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InfoQ Homepage Articles Lessons Learned about Developer Experience from the Platform Adoption Metrics @ Naranja

Lessons Learned about Developer Experience from the Platform Adoption Metrics @ Naranja

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Key Takeaways

  • In order to properly treat your internal platform as a product, having accurate metrics of its adoption is key to success.
  • Naranja defined three main concepts to understand platform adoption: applicability, adoption and up-to-dateness.
  • Once your organization is aligned around these metrics, and once having the actual data, conversations around platform actual and potential usage and roadmap planning sessions tend to improve.
  • An automated solution to collect all this information is viable and relatively easy to implement, with resulting dashboards tailored to specific audiences.
  • We see space to continue improving on this with more refined models that we look forward to developing on top of this initial MVP.

Introduction

As software engineers, we have a bias towards laziness that usually results in us being better, more productive, engineers for it keeps us trying to automate things and create abstractions to eliminate duplicate code. But this impulse - which is certainly noble - sometimes takes us very far without really understanding the true economic impact of our initiatives, which eventually is what stakeholders will look at in order to define their viability.

At the Developer Experience team at Naranja, we are devoted to offering solutions to our internal customers, to allow them to focus on business-driven developments, by removing the need to resolve platform issues, which would often need to be done over and over again.

We decided to achieve this goal by applying product management to our internal platforms, and after gathering some experiences, we understood the importance of having metrics that reflect the impact of our work and enable data-driven decisions,  and implemented a solution to gather them and provide visibility throughout.

In this article we will cover the definitions that we arrived at in order to align our organization around these concerns, and the outcomes that resulted from implementing a solution that measures our work based on them and from the fact of having that data available.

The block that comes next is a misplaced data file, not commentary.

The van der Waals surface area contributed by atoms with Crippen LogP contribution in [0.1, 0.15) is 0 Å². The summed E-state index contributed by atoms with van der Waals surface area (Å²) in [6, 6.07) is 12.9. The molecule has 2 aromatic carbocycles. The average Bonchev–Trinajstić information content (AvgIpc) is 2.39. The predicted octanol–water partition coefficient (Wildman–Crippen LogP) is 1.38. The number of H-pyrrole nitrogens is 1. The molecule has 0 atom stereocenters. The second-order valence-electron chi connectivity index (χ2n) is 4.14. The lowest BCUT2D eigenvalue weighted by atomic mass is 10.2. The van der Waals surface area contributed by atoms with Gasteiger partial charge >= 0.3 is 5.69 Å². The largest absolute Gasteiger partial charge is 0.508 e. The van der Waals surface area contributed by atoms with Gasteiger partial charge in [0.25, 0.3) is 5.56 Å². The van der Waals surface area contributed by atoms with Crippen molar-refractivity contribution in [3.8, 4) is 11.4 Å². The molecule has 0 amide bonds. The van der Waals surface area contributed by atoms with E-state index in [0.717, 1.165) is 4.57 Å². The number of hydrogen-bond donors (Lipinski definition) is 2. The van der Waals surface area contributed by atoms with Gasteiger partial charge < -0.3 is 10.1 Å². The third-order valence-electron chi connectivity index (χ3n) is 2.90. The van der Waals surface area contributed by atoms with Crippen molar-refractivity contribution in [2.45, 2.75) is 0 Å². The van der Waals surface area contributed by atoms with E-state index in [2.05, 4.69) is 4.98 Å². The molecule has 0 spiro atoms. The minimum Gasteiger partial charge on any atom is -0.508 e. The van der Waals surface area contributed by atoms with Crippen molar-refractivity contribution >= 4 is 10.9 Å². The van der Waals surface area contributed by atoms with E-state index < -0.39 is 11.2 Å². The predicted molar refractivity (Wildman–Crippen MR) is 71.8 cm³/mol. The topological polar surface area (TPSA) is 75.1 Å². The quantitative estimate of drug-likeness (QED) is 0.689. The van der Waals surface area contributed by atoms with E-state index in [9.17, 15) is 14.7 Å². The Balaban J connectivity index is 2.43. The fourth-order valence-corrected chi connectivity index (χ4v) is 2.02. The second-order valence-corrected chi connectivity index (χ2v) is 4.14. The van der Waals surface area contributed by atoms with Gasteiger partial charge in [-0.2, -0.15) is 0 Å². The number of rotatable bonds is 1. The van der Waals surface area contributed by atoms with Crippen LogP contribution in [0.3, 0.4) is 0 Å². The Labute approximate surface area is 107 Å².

Context

Naranja is the main credit card issuer in Argentina, with more than 5 million clients, 9 million credit cards, 200 branches and agreements with more than 260,000 commercial partners. In 2017, it started a digital transformation process, with the mission of becoming the most loved fintech in Argentina. This implied a total renewal of both its existing systems, as well as their culture and development processes.

Tribes, Squads and Projects

Within this context, Naranja shaped it’s organization's with a structure inspired by the Spotify Model, with autonomous squads responsible for product delivery, grouped in tribes. Currently the IT area has more than 300 professionals, organized in 20+ squads, grouped in 5 tribes and two development centers (Buenos Aires and Córdoba). Their scope includes a mobile app, a website that includes self-management tools, a portal for commercial partners, and several other customer-facing applications and the services that power them. Each squad is responsible for the execution of one or more projects, which for the purposes of this initiative are equivalent to repositories in our SCM - GitLab.

Developer Experience

In order to support improving these teams’ efficiency, the Developer Experience area is organized itself in three different practices (Delivery, CloudOps and Development) which are responsible for agreeing with tribe leaders a solution roadmap, based on their prioritized development needs, and then their implementation, facilitating their adoption and providing support.

Products & Assets

For these solutions, the area adopted a product-based approach, treating each solution as a package that our clients can use with as much autonomy as possible, evolving them in response to our clients needs and even making clients part of the ideation process, with constant feedback. Products, conceptually, are a very important part of our metrics. Later on we’ll see how we use this concept as an aggregator of our indicators. Examples of our products are: Wiru (CI/CD solution on top of GitLab), Golden API (node.js REST API reference architecture), Zumo (UI Components).

Furthermore, our products are then composed of smaller units, that we will call assets. For example, Golden API is composed of many libraries and templates; each one of them is considered an asset. Wiru (CI/CD) is composed of jobs and templates. Again, each one of those is considered an asset.